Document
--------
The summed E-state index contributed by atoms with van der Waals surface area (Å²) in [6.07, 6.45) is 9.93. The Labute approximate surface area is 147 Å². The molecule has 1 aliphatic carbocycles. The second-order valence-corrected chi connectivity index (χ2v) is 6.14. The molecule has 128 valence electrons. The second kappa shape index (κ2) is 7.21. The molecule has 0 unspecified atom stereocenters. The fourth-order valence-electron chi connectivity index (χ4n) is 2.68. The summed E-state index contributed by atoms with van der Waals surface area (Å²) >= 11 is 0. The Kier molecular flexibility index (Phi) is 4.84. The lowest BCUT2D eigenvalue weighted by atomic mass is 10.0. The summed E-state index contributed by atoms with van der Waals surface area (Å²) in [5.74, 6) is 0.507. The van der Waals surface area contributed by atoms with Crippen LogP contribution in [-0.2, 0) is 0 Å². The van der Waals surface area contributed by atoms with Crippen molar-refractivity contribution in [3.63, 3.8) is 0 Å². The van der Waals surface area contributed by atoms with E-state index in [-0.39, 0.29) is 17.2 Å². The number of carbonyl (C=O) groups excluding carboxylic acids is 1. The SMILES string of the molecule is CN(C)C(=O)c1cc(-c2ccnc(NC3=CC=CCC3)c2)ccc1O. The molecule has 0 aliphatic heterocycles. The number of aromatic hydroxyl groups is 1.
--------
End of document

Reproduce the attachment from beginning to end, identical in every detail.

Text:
The summed E-state index contributed by atoms with van der Waals surface area (Å²) in [6.07, 6.45) is 9.93. The Labute approximate surface area is 147 Å². The molecule has 1 aliphatic carbocycles. The second-order valence-corrected chi connectivity index (χ2v) is 6.14. The molecule has 128 valence electrons. The second kappa shape index (κ2) is 7.21. The molecule has 0 unspecified atom stereocenters. The fourth-order valence-electron chi connectivity index (χ4n) is 2.68. The summed E-state index contributed by atoms with van der Waals surface area (Å²) >= 11 is 0. The Kier molecular flexibility index (Phi) is 4.84. The lowest BCUT2D eigenvalue weighted by atomic mass is 10.0. The summed E-state index contributed by atoms with van der Waals surface area (Å²) in [5.74, 6) is 0.507. The van der Waals surface area contributed by atoms with Crippen LogP contribution in [-0.2, 0) is 0 Å². The van der Waals surface area contributed by atoms with Crippen molar-refractivity contribution in [3.63, 3.8) is 0 Å². The van der Waals surface area contributed by atoms with E-state index in [-0.39, 0.29) is 17.2 Å². The number of carbonyl (C=O) groups excluding carboxylic acids is 1. The SMILES string of the molecule is CN(C)C(=O)c1cc(-c2ccnc(NC3=CC=CCC3)c2)ccc1O. The molecule has 0 aliphatic heterocycles. The number of aromatic hydroxyl groups is 1.